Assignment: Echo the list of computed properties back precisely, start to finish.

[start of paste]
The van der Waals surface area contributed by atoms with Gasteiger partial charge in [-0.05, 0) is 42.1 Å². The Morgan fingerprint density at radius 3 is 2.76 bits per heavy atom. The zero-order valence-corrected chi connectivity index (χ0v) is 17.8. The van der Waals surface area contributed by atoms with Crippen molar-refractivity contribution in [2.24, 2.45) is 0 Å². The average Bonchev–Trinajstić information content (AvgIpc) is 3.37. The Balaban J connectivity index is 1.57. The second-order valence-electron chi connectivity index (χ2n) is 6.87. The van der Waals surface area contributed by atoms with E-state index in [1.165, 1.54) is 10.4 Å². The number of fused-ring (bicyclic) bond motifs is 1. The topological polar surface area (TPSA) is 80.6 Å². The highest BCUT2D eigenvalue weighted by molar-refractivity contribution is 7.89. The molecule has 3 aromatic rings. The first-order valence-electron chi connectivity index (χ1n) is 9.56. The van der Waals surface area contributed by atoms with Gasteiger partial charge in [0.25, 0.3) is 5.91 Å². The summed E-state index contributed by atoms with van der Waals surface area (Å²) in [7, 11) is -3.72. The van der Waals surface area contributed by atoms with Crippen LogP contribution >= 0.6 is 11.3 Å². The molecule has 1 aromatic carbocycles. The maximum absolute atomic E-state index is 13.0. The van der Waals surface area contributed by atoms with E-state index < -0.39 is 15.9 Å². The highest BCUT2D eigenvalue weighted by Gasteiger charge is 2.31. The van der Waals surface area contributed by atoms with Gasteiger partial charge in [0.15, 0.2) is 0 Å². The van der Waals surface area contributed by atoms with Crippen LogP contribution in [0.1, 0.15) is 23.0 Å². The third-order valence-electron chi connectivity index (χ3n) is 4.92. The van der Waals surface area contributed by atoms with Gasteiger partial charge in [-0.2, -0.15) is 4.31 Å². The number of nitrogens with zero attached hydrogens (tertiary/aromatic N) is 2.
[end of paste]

The van der Waals surface area contributed by atoms with Gasteiger partial charge in [-0.05, 0) is 42.1 Å². The Morgan fingerprint density at radius 3 is 2.76 bits per heavy atom. The zero-order valence-corrected chi connectivity index (χ0v) is 17.8. The van der Waals surface area contributed by atoms with Crippen molar-refractivity contribution in [2.24, 2.45) is 0 Å². The average Bonchev–Trinajstić information content (AvgIpc) is 3.37. The Balaban J connectivity index is 1.57. The second-order valence-electron chi connectivity index (χ2n) is 6.87. The van der Waals surface area contributed by atoms with E-state index in [1.165, 1.54) is 10.4 Å². The number of fused-ring (bicyclic) bond motifs is 1. The topological polar surface area (TPSA) is 80.6 Å². The highest BCUT2D eigenvalue weighted by molar-refractivity contribution is 7.89. The molecule has 3 aromatic rings. The first-order valence-electron chi connectivity index (χ1n) is 9.56. The van der Waals surface area contributed by atoms with Gasteiger partial charge in [0.25, 0.3) is 5.91 Å². The summed E-state index contributed by atoms with van der Waals surface area (Å²) in [7, 11) is -3.72. The van der Waals surface area contributed by atoms with Crippen LogP contribution >= 0.6 is 11.3 Å². The molecule has 1 aromatic carbocycles. The maximum absolute atomic E-state index is 13.0. The van der Waals surface area contributed by atoms with E-state index < -0.39 is 15.9 Å². The highest BCUT2D eigenvalue weighted by Gasteiger charge is 2.31. The van der Waals surface area contributed by atoms with Gasteiger partial charge in [0.15, 0.2) is 0 Å². The van der Waals surface area contributed by atoms with Crippen LogP contribution in [0.1, 0.15) is 23.0 Å². The third-order valence-electron chi connectivity index (χ3n) is 4.92. The van der Waals surface area contributed by atoms with Gasteiger partial charge in [-0.2, -0.15) is 4.31 Å². The number of nitrogens with zero attached hydrogens (tertiary/aromatic N) is 2.